La Habra, CA

IMG_3666Earthquakes are nothing new. Something experienced through the years. A shift here. A  jolt there. A rock. And a roll. Everywhere. But not often. They come and go. Spend years hibernating. Then one day, or another, they jerk. Wake up whatever location the epicenter is in and its surrounding areas. Put people on the alert. Scare them. Mix up their emotions.


When I felt the house move, unexpectedly, as if something sharp jabbed into its side and from below, something like an aggressive child playing a rough game of Hide-and-Seek, sticking his pointy edged stick into the solid confines of the cardboard box, suspecting a hider hidden within, my heart did a quick-step and my voice squeaked surprise.

Cupboards flew open. Glass shattered. Pictures fell off the wall.

From our bedroom, I leaped from my side of the bed, ran to the door frame, and stationed myself there, hollering to Rudy to do the same. He stood in the frame by the kitchen and waited for the earth to stop rolling, hollering back, “I’m good!”

The electricity suddenly turned off just as the house stopped moving, making one last loud creak of its wooden bones. Dark. And. Silent. Until I heard Rudy stomping through the kitchen, the glare of flashlights bending around walls, eventually coming into full view. “Here,” he said, handing me a light source. Then he walked away, returning a mere minute or two later with candles, saying we should conserve the batteries on the flashlights. (Which, by the way, we learned that candles are a no-no. Wicks mean matches, matches make fire, and fire can cause an explosion if there is a gas leak.)

Curious about where the actual earthquake hit, I tried my phone. Googled Earthquakes Today. La Habra, 5.1 it said. Confused that my location was getting in the way of facts, I tried again. La Habra, 5.1 Magnitude. I re-Googled my request with something about Earthquakes in CA Today. La Habra, 5.1. Just then lights flashed back on. And I heard the newscast relaying  the information that, yes indeed, La Habra had been hit. Interestingly, I thought, Cool, we have never been the epicenter of an earthquake! But then I thought, What! We are the epicenter! Yikes!.

Not much damage. A few things scattered about. Some shards of glass spread on the floor. Framed pictures faced down. A single wine bottle, hurdled off its rack, leaving its large family behind, landed, unbroken, under the kitchen table.


The day was filled with aftershocks, most notably in the evening. Large jolts, as if we’d been smacked hourly by an out-of-control car, veering into our home’s structure. Though my heart jolted right along with the quake, I knew there wasn’t much I could do except be prepared to duck-for-cover, if necessary. Our floors are scattered with mementos, some antiques, most not. It matters not whether we put these things back up today or next week. Earthquakes are unpredictable. Random.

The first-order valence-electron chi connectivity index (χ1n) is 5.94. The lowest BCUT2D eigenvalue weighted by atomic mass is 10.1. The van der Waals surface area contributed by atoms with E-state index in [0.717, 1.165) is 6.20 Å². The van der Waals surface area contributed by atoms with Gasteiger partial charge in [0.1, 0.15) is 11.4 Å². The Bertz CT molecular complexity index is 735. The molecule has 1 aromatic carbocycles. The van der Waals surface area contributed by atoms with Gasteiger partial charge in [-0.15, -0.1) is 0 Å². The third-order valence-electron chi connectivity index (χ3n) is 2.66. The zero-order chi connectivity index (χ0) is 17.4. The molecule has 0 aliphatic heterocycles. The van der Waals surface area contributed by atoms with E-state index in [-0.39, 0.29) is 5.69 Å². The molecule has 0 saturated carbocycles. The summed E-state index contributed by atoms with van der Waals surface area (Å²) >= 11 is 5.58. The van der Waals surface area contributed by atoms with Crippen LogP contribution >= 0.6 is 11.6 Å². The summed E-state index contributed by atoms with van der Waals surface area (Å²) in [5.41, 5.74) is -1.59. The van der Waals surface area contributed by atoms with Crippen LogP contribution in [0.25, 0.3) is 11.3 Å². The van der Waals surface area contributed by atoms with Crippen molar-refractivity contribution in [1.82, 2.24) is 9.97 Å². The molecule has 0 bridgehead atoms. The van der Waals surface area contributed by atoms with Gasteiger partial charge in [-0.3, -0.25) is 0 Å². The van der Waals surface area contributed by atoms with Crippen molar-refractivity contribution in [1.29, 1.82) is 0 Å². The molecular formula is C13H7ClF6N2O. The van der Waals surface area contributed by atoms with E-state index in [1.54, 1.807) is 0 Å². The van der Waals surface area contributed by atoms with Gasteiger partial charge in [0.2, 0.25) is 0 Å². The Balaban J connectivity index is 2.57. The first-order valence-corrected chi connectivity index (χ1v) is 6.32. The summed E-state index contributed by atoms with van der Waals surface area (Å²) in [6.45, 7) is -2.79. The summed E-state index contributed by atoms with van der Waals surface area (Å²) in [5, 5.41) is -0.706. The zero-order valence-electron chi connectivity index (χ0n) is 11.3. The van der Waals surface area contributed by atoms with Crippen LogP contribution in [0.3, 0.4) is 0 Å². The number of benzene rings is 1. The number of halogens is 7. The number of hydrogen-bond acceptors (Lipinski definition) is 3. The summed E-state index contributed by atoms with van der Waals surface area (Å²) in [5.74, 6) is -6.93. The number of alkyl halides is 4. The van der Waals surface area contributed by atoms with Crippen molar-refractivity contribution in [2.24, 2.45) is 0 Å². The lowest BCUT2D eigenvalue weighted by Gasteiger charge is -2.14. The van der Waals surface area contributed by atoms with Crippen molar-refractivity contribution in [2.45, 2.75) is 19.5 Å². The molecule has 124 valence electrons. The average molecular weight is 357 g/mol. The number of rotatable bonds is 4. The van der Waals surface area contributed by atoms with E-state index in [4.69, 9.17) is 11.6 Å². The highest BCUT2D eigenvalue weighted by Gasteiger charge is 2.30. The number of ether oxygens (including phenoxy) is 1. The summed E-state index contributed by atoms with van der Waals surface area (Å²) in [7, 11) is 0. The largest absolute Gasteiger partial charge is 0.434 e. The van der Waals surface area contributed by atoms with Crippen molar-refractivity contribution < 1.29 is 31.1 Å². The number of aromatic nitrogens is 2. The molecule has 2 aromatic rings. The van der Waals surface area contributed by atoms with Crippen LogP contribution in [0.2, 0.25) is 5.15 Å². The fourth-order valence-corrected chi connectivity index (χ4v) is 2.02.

Just before I planned to drag myself to the kitchen to start brewing a cup of coffee, another precursor to The Big One, or just an aftershock, hit. My body tensed. Toes pointed. Calves tightened. My stomach was sucked in, pressing my back into the bed’s mattress. Shoulders froze. Arms wrapped around my head. It took me a minute to realize I was under some form of duress, until I took a deep breath. And felt my body slowly loosen. Relax. Return to normal.

Not long after, with coffee in hand, while looking out the living room windows, gazing at puffy clouds, blue skies, and swaying tree branches I felt the floor roll, something like sitting in a row boat, gentle waves rocking it back and forth. Quietly. Peacefully. And yet, not knowing if danger lies beneath.



Rudy and I were ready for a child, having had planned for an additional family member to join us for the past several months. We both believed there was no perfect moment to bring a baby into the world, but rather that bringing a newborn child would be perfect. Thus, the joy of reproducing began.

At the time, I was working for a medical laboratory, as their secretary. My job was to answer the phone, file information, and update clients payments. I had only been there for about three months, when, one morning, instinct told me I was pregnant with my first child. When my wondering words fell into the ears of a coworker, an expert phlebotomist, someone who draws blood, she immediately pulled me to the back room and performed a quick blood test.

Later, that same afternoon, the two of us, husband and wife, were sitting at a nearby Burger King, unexpectedly having lunch together.

So, why did you call me for lunch? he asked. I don’t think you’ve ever done that before. Everything OK?

Oh, yeah. Everything is great, I said calmly, quietly. I reached for his hand. I have some good news.

Rudy looked at me, trying to read my face.

Yes? he cautiously asked.

I stretched over the laminate tabletop and kissed him on the nose. A smile spread across both our faces.

Really? he exclaimed. Then he jumped up, pulled me up out of my swivel seat, and hugged me.